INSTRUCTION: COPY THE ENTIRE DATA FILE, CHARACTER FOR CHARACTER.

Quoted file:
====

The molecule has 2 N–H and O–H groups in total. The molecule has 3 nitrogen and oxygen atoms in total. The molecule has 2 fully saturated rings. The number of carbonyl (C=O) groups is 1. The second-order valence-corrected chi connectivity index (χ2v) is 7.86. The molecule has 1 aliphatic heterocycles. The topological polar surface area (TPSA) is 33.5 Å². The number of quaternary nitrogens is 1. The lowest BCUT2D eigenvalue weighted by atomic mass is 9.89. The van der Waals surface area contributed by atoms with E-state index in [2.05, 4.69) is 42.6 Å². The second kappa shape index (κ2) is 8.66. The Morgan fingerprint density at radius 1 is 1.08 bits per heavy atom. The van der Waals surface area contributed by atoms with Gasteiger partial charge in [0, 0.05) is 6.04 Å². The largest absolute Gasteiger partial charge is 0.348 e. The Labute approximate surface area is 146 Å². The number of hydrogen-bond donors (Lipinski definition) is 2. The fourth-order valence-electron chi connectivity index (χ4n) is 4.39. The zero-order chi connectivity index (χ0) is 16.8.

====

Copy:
The molecule has 2 N–H and O–H groups in total. The molecule has 3 nitrogen and oxygen atoms in total. The molecule has 2 fully saturated rings. The number of carbonyl (C=O) groups is 1. The second-order valence-corrected chi connectivity index (χ2v) is 7.86. The molecule has 1 aliphatic heterocycles. The topological polar surface area (TPSA) is 33.5 Å². The number of quaternary nitrogens is 1. The lowest BCUT2D eigenvalue weighted by atomic mass is 9.89. The van der Waals surface area contributed by atoms with E-state index in [2.05, 4.69) is 42.6 Å². The second kappa shape index (κ2) is 8.66. The Morgan fingerprint density at radius 1 is 1.08 bits per heavy atom. The van der Waals surface area contributed by atoms with Gasteiger partial charge in [0, 0.05) is 6.04 Å². The largest absolute Gasteiger partial charge is 0.348 e. The Labute approximate surface area is 146 Å². The number of hydrogen-bond donors (Lipinski definition) is 2. The fourth-order valence-electron chi connectivity index (χ4n) is 4.39. The zero-order chi connectivity index (χ0) is 16.8.